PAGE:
The most successful virtual kitchens also understand their food, labor and operating costs to ensure that a ghost kitchen operation is profitable. Kitchen United charges a monthly fee that covers a fixed portion of rents and services and takes a percentage for orders that originate from its website and digital channels, Lai said, adding that the cost of running an operation inside a Kitchen United is a fraction of the costs of opening a traditional brick-and-mortar location. The fees charged vary depending on a restaurant’s requested capacity, overlay services such as marketing support, business intelligence, equipment maintenance and cleaning, as well as shared back- and front-of-house labor, Lai said.
Typical rent at a shared kitchen in a major metro area like New York, San Francisco and Los Angeles costs about $100,000 per year plus about $50,000 for two to three cooks, resulting in $250,000 in fixed costs, said Dan Fleischmann, vice president at Kitchen Fund. Kitchen Fund is a growth investor specializing in emerging restaurants. Fleischmann interviewed restaurant operators and ghost kitchen providers to create a ghost kitchen spreadsheet that brands can use to determine if they would run at a profit or a loss.
While this is much cheaper than starting up a brick-and-mortar restaurant, which can cost into the millions, all of the sales coming out of these locations are delivery only, which made up roughly 7% of the industry before the pandemic, he said.
Thinking about developing a ghost kitchen business plan? Use this calculator to crunch the numbers and determine profitability.
With additional costs associated with delivery, including commissions, food and other expenses, Fleischmann said operators have to make at least $650,000 in ghost kitchen sales to break even, which he said is difficult to do as a delivery-only operation. For example, before the pandemic, Chipotle had an average unit volume of $2.2 million with digital sales at about 20%. That means delivery sales would make up about $400,000, which wouldn’t be enough to make a ghost kitchen cost structure profitable, Fleischmann said.
Labor is also a key cost. Most of Kitchen United’s restaurant partners operate with two of their staff members preparing the food while Kitchen United’s staff handles cleaning, order handoff and other tasks, Lai said.
Managing hours is important, too. Kitchens could be busy for two hours for breakfast, lunch and dinner, but that doesn’t make sense to have someone work for two-hour shifts at a time, Vener said. Staff need to be involved in other tasks, like marketing, finance, prep, inventory and other tasks, he said.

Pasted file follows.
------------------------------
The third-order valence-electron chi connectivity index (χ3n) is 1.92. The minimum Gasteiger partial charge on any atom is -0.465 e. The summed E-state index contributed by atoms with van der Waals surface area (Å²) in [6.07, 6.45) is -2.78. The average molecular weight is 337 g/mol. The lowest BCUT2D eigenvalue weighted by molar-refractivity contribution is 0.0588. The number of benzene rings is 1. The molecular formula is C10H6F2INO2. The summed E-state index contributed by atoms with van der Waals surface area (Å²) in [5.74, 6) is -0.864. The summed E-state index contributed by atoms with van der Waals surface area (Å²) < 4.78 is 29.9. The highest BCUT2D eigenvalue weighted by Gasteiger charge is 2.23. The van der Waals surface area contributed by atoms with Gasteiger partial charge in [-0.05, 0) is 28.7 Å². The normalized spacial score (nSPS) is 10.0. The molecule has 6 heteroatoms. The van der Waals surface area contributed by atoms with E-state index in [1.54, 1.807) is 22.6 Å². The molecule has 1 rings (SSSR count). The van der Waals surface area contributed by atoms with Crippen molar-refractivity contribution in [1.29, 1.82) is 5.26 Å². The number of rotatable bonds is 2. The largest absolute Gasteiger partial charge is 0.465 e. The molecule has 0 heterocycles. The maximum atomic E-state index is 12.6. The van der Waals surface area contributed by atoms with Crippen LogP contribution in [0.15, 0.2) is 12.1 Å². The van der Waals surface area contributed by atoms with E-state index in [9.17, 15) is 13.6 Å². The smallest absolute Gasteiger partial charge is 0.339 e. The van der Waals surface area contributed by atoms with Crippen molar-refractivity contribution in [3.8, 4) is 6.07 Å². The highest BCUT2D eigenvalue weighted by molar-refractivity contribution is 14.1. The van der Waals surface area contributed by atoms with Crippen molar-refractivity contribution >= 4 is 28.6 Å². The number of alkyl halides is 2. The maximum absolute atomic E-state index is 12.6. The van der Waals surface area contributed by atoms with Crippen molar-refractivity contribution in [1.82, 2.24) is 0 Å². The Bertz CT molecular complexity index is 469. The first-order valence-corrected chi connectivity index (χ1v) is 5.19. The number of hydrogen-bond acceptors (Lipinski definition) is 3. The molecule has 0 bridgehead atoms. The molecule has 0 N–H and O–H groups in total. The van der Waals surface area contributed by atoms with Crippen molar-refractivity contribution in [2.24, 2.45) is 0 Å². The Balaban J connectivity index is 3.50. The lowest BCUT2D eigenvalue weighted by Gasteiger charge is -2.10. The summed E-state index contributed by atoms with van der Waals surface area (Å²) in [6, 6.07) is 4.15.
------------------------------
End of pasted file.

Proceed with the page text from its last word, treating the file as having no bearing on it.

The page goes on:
“Make sure that you’re maximizing your staff and cross-training them,” Vener said.
Hours also could be different at a ghost kitchen operation versus a physical restaurant, Vener said.
Dog Haus used to close by 10 p.m., but one of its franchisee operators started to stay open later, and now 50% of that location’s business comes between the hours of 9 p.m. and 2 a.m., Vener said.
Operators should also decide if they want to have someone on staff who will deliver food and double as a brand ambassador or have third-party delivery couriers deliver for multiple restaurants, Absher said.
“You’re still going to have to leverage human capital to complete the cycle,” Absher said. “If they don’t run the delivery correctly, this operation, this idea, this whole notion of how that ghost kitchen should help, it’s going to fall apart.”
Having in-house delivery allows restaurants to better manage customer engagement, lower overhead costs and control menu pricing, he said.
“If you’re unshackling from physical real estate, you’re reducing your overhead substantially to add a couple more people in there to help with deliveries,” Absher said. “The economics are in your favor, plus you control your menu pricing.”
And before jumping into a cloud kitchen space, restaurants should consider the shifting labor and real estate landscapes. With as many as 100,000 restaurants closing for good so far this year, there are second-generation restaurant spaces available that operators could get at a substantially cheaper rate, Fleischmann said.
At the same time, creating a virtual brand within a restaurant’s existing space and cost base can be more affordable than opening in a shared kitchen, he said. Brinker International went this route launching It’s Just Wings during the last week of fiscal 2020 across 1,000 of its restaurants and is on its way to being a $150 million business, Fleischmann said.
If an operator decides to go down the virtual brand route, there can be a hefty reward at the end, as The Absolute Brands has found.
“Right now there’s more people leaving virtual kitchens spaces than have stayed,” Vener said. “However, if you figure it out, I think it’s a good option.”
Within six months, The Absolute Brands’ virtual concepts make up 25% of the company’s business, with about 70% of its restaurant dining rooms shut down as of September.
“Our goal and our dream is to get back to 100% of sales with just Dog Haus and just have this other 25% be the gravy,” Vener said. “But do I see it only going to delivery? No. I can’t imagine a bar not being crowded at some point in the next 12 to 24 months.”